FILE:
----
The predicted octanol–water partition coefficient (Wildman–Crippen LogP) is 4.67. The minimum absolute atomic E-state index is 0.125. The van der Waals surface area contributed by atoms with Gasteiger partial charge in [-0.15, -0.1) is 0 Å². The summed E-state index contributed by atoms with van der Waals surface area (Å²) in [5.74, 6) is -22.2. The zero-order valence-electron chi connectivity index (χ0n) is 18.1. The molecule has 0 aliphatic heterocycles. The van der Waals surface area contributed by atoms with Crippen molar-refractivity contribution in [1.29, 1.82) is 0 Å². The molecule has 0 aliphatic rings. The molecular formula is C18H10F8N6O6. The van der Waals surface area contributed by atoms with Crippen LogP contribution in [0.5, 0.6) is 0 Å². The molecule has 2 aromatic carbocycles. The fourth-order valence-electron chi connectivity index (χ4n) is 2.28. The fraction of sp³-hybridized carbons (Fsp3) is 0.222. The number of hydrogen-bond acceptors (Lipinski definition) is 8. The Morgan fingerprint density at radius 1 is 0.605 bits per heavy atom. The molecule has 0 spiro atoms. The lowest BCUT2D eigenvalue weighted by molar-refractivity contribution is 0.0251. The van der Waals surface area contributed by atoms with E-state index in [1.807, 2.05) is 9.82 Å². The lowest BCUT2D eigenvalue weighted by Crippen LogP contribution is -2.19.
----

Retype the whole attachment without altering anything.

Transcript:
The predicted octanol–water partition coefficient (Wildman–Crippen LogP) is 4.67. The minimum absolute atomic E-state index is 0.125. The van der Waals surface area contributed by atoms with Gasteiger partial charge in [-0.15, -0.1) is 0 Å². The summed E-state index contributed by atoms with van der Waals surface area (Å²) in [5.74, 6) is -22.2. The zero-order valence-electron chi connectivity index (χ0n) is 18.1. The molecule has 0 aliphatic heterocycles. The van der Waals surface area contributed by atoms with Crippen molar-refractivity contribution in [1.29, 1.82) is 0 Å². The molecule has 0 aliphatic rings. The molecular formula is C18H10F8N6O6. The van der Waals surface area contributed by atoms with Crippen LogP contribution in [0.5, 0.6) is 0 Å². The molecule has 2 aromatic carbocycles. The fourth-order valence-electron chi connectivity index (χ4n) is 2.28. The fraction of sp³-hybridized carbons (Fsp3) is 0.222. The number of hydrogen-bond acceptors (Lipinski definition) is 8. The Morgan fingerprint density at radius 1 is 0.605 bits per heavy atom. The molecule has 0 spiro atoms. The lowest BCUT2D eigenvalue weighted by molar-refractivity contribution is 0.0251. The van der Waals surface area contributed by atoms with E-state index in [1.807, 2.05) is 9.82 Å². The lowest BCUT2D eigenvalue weighted by Crippen LogP contribution is -2.19.